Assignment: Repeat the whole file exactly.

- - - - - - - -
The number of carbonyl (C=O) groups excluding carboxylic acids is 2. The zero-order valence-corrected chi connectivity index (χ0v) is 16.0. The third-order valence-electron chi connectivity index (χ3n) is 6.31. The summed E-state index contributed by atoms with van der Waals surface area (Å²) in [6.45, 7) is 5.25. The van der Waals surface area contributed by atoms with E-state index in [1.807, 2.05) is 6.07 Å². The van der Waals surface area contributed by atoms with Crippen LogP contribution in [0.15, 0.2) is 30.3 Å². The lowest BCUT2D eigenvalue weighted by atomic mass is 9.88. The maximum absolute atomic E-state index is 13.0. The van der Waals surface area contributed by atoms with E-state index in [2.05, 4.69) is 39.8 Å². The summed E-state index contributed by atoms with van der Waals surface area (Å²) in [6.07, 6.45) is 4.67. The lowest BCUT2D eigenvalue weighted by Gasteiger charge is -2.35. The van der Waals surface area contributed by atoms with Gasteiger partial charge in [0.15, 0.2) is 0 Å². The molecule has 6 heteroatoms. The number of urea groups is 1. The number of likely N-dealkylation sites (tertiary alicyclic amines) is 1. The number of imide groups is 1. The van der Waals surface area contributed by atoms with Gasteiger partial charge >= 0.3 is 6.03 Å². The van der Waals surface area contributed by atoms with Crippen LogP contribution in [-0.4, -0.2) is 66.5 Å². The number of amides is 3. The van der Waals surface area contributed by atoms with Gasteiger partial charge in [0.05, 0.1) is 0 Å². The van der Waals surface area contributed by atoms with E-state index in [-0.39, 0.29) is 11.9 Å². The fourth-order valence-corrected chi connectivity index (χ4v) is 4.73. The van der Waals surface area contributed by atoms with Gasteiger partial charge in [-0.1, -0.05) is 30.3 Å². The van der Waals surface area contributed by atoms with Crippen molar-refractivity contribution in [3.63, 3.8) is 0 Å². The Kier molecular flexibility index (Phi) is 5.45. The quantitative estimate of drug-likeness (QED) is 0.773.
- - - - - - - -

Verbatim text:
The number of carbonyl (C=O) groups excluding carboxylic acids is 2. The zero-order valence-corrected chi connectivity index (χ0v) is 16.0. The third-order valence-electron chi connectivity index (χ3n) is 6.31. The summed E-state index contributed by atoms with van der Waals surface area (Å²) in [6.45, 7) is 5.25. The van der Waals surface area contributed by atoms with E-state index in [1.807, 2.05) is 6.07 Å². The van der Waals surface area contributed by atoms with Crippen LogP contribution in [0.15, 0.2) is 30.3 Å². The lowest BCUT2D eigenvalue weighted by atomic mass is 9.88. The maximum absolute atomic E-state index is 13.0. The van der Waals surface area contributed by atoms with E-state index in [2.05, 4.69) is 39.8 Å². The summed E-state index contributed by atoms with van der Waals surface area (Å²) in [6.07, 6.45) is 4.67. The lowest BCUT2D eigenvalue weighted by Gasteiger charge is -2.35. The van der Waals surface area contributed by atoms with Gasteiger partial charge in [0.15, 0.2) is 0 Å². The molecule has 6 heteroatoms. The number of urea groups is 1. The number of likely N-dealkylation sites (tertiary alicyclic amines) is 1. The number of imide groups is 1. The van der Waals surface area contributed by atoms with Gasteiger partial charge >= 0.3 is 6.03 Å². The van der Waals surface area contributed by atoms with Crippen LogP contribution in [-0.4, -0.2) is 66.5 Å². The number of amides is 3. The van der Waals surface area contributed by atoms with Gasteiger partial charge in [0.05, 0.1) is 0 Å². The van der Waals surface area contributed by atoms with E-state index in [-0.39, 0.29) is 11.9 Å². The fourth-order valence-corrected chi connectivity index (χ4v) is 4.73. The van der Waals surface area contributed by atoms with Gasteiger partial charge in [-0.1, -0.05) is 30.3 Å². The van der Waals surface area contributed by atoms with Crippen molar-refractivity contribution in [3.63, 3.8) is 0 Å². The Kier molecular flexibility index (Phi) is 5.45. The quantitative estimate of drug-likeness (QED) is 0.773.